Waqf for the modern age: the Cairo foundation reviving Islamic tradition for sustainable development
In Egypt, a community foundation is attempting to create sustainable social impact through a longstanding but part-forgotten Islamic tradition – and discovering its own sustainable business model on the way. Our Young Storymaker Nour Ibrahim reports from Cairo.
Maadi is an area of Cairo that is home to some of the richest but also some of the poorest people in the Egyptian capital. Maadi resident and academic Marwa El Daly wanted to bridge that gap, so in 2007 she started Waqfeyat Al Maadi Community Foundation (WMCF). Like many other organisations she wanted to help women and youth in the community – but unlike many other charitable initiatives, El Daly’s dream was to build a hub based on the ancient yet largely forgotten Islamic tradition of waqf.
The Arabic word waqf actually translates as ‘detention’ or ‘bringing to a standstill’. The legal consultant and scholar Hamid Harasani defines it as “the imprisonment of capital and liquefaction of benefit.”
In other words, waqf is a form of endowment, where the asset or substance of the waqf is held by an organisation and all its generated revenues are committed to a cause. This can be done through the endowment of one’s property in favour of a person or a cause, or the allocation of wealth (through donations) for a specific cause. The initial sum remains preserved while its revenues are spent so that a bigger, more long-term impact is created.
How a waqf works
A waqf is a form of endowment, where the asset or substance of the waqf is held by an organisation and all its generated revenues are committed to a cause. It involves three parties: the waqif who creates the waqf, the mawquf allayh is the beneficiary and the mutawalli is the handler who administers the waqf based on the waqif’s conditions.
How does it work in practice? For example, a building may be subject to waqf whereby the landlord would still own it but the collected rent would be dedicated to a certain cause, or they might rent it out for free to certain tenants. The waqf could continue even after the landlord’s death. As the value of the original capital (the building in this case) is retained (ie the endowment itself is not spent and the building cannot be sold), the impact of a waqf can be much longer term than, for instance, a charity that raises and then spends any donations. Similarly, instead of donations being spent on immediate necessities like food, waqf funds would be invested strategically so that their returns would help individuals with education or tools and equipment so they can generate their own income.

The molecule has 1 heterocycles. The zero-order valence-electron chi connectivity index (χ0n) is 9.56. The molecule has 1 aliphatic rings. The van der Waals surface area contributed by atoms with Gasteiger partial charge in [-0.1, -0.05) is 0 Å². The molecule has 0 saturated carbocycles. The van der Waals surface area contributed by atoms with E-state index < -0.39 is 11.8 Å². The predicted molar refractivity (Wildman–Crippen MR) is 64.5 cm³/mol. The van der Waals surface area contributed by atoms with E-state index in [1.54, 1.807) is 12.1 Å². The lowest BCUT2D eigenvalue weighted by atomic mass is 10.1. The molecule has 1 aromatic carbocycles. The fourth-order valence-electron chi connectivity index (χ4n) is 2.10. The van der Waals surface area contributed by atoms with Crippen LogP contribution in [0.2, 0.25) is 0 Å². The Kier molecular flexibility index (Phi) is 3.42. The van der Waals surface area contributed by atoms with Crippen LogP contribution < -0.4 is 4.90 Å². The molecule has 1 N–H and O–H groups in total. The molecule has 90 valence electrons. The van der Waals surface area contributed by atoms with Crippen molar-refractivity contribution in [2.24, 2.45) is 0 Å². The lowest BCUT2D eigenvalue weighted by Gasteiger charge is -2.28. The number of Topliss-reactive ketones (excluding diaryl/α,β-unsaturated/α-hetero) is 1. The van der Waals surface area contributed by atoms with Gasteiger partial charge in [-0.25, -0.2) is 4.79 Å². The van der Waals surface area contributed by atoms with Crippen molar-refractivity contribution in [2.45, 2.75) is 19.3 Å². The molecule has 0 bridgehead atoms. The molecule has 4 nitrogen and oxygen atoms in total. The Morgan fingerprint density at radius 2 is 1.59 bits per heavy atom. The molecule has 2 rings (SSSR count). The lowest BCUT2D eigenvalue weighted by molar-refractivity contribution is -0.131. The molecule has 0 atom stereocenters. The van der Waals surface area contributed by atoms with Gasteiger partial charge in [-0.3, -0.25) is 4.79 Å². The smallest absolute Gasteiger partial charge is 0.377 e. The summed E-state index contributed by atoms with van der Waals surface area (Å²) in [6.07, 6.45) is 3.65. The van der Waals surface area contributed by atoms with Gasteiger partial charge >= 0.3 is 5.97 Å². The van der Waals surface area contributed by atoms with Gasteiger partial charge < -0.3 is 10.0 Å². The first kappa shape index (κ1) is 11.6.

Misunderstood and overlooked
In past centuries, the waqf was a building block of the Islamic public sector. For example, in the Journal of Islamic Economics Science, Nurwinsyah Rohmaningtyas and Sri Herianingrum explain that waqf in the first years of Islam was used to empower the community, educate young people and ensure food and shelter. But nowadays, it is perceived differently.
“Research has shown that the majority of the Egyptian population do not know what waqf means and 30% mistakenly thought it meant government-owned property,” explains El Daly, who is also an adjunct professor at the American University in Cairo where she teaches philanthropy and nonprofit management.
The majority of the Egyptian population do not know what waqf means – 30% thought it meant government-owned property
As regulators attempted to systematise the waqf, Egyptians grew more and more confused over the concept and its origin.
“The waqf system got nationalised and a ministry was set up, namely the Ministry of Awqaf [the plural form of waqf]. This meant that anyone who made a waqf would do it with the government and the system was no longer as decentralised,” El Daly (pictured) says.
In addition to that, the waqf has had to compete with other philanthropy outlets since both rely heavily on generous donations. While many charity organisations master the art of fundraising and can use donations to finance this and to expand their reach, their campaign objectives are often less specific and sometimes address beneficiaries’ short-term needs. Funds received for waqf, meanwhile, can only be used as per the original donors’ intent and aim to create a more lasting impact on the beneficiaries’ lives.